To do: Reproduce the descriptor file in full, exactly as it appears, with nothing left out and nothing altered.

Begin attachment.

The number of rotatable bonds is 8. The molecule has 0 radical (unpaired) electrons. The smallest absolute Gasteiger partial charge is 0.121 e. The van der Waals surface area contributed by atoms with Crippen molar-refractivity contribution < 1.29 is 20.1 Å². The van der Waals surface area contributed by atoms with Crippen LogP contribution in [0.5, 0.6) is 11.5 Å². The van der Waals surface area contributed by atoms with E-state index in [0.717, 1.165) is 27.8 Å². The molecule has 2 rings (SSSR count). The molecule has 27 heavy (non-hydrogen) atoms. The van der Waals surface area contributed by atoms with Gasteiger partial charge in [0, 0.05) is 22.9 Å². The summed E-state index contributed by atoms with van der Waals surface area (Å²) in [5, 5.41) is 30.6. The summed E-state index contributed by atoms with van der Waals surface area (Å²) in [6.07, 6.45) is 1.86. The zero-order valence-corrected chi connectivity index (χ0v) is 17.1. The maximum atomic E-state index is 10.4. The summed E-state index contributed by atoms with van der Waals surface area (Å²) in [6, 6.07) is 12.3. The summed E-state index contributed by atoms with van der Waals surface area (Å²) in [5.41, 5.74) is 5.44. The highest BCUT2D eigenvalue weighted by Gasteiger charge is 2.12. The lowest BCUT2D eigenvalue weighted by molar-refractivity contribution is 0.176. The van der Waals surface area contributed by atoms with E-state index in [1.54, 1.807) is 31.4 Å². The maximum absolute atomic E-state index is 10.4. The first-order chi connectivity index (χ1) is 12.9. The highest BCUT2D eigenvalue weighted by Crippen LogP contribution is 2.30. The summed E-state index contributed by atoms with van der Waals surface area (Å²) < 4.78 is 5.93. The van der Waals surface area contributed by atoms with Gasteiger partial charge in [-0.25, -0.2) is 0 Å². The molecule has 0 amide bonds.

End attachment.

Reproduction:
The number of rotatable bonds is 8. The molecule has 0 radical (unpaired) electrons. The smallest absolute Gasteiger partial charge is 0.121 e. The van der Waals surface area contributed by atoms with Crippen molar-refractivity contribution < 1.29 is 20.1 Å². The van der Waals surface area contributed by atoms with Crippen LogP contribution in [0.5, 0.6) is 11.5 Å². The van der Waals surface area contributed by atoms with E-state index in [0.717, 1.165) is 27.8 Å². The molecule has 2 rings (SSSR count). The molecule has 27 heavy (non-hydrogen) atoms. The van der Waals surface area contributed by atoms with Gasteiger partial charge in [0, 0.05) is 22.9 Å². The summed E-state index contributed by atoms with van der Waals surface area (Å²) in [5, 5.41) is 30.6. The summed E-state index contributed by atoms with van der Waals surface area (Å²) in [6.07, 6.45) is 1.86. The zero-order valence-corrected chi connectivity index (χ0v) is 17.1. The maximum atomic E-state index is 10.4. The summed E-state index contributed by atoms with van der Waals surface area (Å²) in [6, 6.07) is 12.3. The summed E-state index contributed by atoms with van der Waals surface area (Å²) in [5.41, 5.74) is 5.44. The highest BCUT2D eigenvalue weighted by Gasteiger charge is 2.12. The lowest BCUT2D eigenvalue weighted by molar-refractivity contribution is 0.176. The van der Waals surface area contributed by atoms with E-state index in [1.54, 1.807) is 31.4 Å². The maximum absolute atomic E-state index is 10.4. The first-order chi connectivity index (χ1) is 12.9. The highest BCUT2D eigenvalue weighted by Crippen LogP contribution is 2.30. The summed E-state index contributed by atoms with van der Waals surface area (Å²) < 4.78 is 5.93. The van der Waals surface area contributed by atoms with Gasteiger partial charge in [-0.25, -0.2) is 0 Å². The molecule has 0 amide bonds.